As per Sec 17(5) (d) – Input Tax Credit is not allowed to be claimed for the GST paid on goods and services used for the purpose of Construction of Building.
But would GST Credit be allowed if the building so constructed is given on Rent?
This matter reached the Orissa High Court in a writ petition filed by Safari Retreats Private Limited (The Petitioner) and the High Court on after hearing the matter allowed availment of input tax credit (ITC) on goods and services used for construction of immovable property which is later given on Rent.
Writ Petition: – A writ petition is a filing that a party makes with an appeals court in order to secure a speedy review of some issue. A writ petition is essentially a court petition for extraordinary review, asking a court to intervene in a lower court’s decision.
Facts of the Case :-
“The Petitioner”is engaged in carrying on business activity of constructing shopping malls for the purpose of letting out of the same to numerous tenant and lessees.
As a part of construction activity, the Petitioner purchased goods like Cement, wires etc. and also availed services such as consultancy, architectural etc.
As these supplies were taxable under GST, Petitioner had accumulated the ITC on them and had applied to the authorities for availing credit.
Authorities have applied Sec 17(5) (d) of the CGST Act and opined that “input tax credit shall not be available in respect of goods and services or both received by a taxable person for construction of an immovable property (other than plant and machinery) on his own account including when such goods or services or both are used in the course of furtherance of business.”
The ITC was restricted to be availed by the Petitioner & So this issue was raised before the court by the Petitioner.
Logic behind approaching the Court :-
Where inputs are consumed in the construction of an immovable property which is meant and intended to be for the provision of taxable output services, why can’t the assessee avail the Input Tax Credit?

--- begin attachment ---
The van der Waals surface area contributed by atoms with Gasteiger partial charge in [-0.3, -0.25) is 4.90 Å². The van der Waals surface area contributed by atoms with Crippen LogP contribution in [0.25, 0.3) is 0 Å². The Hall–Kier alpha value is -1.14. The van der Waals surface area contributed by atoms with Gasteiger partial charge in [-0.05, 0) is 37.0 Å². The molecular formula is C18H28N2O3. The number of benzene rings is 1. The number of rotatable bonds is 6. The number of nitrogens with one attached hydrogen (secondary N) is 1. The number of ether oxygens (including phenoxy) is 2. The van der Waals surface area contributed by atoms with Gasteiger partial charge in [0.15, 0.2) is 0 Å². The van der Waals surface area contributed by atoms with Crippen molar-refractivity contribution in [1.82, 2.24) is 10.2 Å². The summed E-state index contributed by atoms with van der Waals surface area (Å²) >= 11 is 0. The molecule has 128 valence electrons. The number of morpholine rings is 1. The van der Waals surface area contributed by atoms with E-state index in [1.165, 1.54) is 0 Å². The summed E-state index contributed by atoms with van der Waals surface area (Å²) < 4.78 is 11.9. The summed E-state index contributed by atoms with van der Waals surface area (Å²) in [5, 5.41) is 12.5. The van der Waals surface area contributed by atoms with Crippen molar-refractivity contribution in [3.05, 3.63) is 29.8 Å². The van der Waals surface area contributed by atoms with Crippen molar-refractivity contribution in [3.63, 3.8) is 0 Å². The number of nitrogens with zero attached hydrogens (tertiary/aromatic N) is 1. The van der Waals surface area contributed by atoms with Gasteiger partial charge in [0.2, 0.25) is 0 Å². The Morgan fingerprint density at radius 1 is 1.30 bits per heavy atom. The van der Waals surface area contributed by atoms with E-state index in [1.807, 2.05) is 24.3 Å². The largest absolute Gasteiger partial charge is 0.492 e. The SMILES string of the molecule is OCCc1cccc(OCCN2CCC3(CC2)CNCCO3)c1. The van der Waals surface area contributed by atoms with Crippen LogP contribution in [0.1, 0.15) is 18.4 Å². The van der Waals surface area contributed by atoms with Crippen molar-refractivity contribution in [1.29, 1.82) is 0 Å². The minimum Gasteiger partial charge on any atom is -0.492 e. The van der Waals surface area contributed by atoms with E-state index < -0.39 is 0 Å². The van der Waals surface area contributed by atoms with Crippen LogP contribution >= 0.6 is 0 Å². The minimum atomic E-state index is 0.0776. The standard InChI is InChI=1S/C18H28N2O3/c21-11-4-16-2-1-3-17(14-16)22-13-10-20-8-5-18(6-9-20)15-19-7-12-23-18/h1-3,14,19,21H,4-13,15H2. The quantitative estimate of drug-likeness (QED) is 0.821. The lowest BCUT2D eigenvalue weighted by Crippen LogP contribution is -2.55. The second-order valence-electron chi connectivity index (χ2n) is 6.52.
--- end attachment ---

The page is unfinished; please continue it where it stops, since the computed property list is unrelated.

Orissa HC Interpretation:-
The Hon’ble Orissa High Court has interpreted the section 17 (5) (d) of the CGST Act to give benefit to the person who has paid GST it has to be interpreted in continuity of the transaction since rent income is arising out of the malls which are constructed after paying GST on different items.
If input tax credit is denied on building meant and intended to be let out, it would amount to treating the transaction as identical to a building meant and intended to be sold.
Further, treatment of these two different types of transactions as one for the purpose of GST, is contrary to the basic principles regarding classification of subject matter of tax levy and, therefore, violating the Article 14 of the Constitution.
Article 14 of the Constitution of India reads as under: “The State shall not deny to any person equality before the law or the equal protection of the laws within the territory of India.” The said Article is clearly in two parts – ‘equality before law’ prohibits discrimination. It is a negative concept. The concept of ‘equal protection of the laws’ requires the State to give special treatment to persons in different situations in order to establish equality amongst all. It is positive in character. Therefore, the necessary corollary to this would be that equals would be treated equally, whilst un-equals would have to be treated unequally.
Therefore, if the Petitioner is required to pay GST on the rental income arising out of the investment on which he had paid GST, it is required to have the input tax credit on the GST. Thus as per this judgement, the GST paid on Construction of Building can be claimed as Input if the building is later given on rent.
The outcome of these ruling for cases where input tax credit is denied when the output is in the course or furtherance of business would provide relief of availing credit and clarity to trade and industry and might facilitate in eliminating the unwarranted litigation on the issues in future.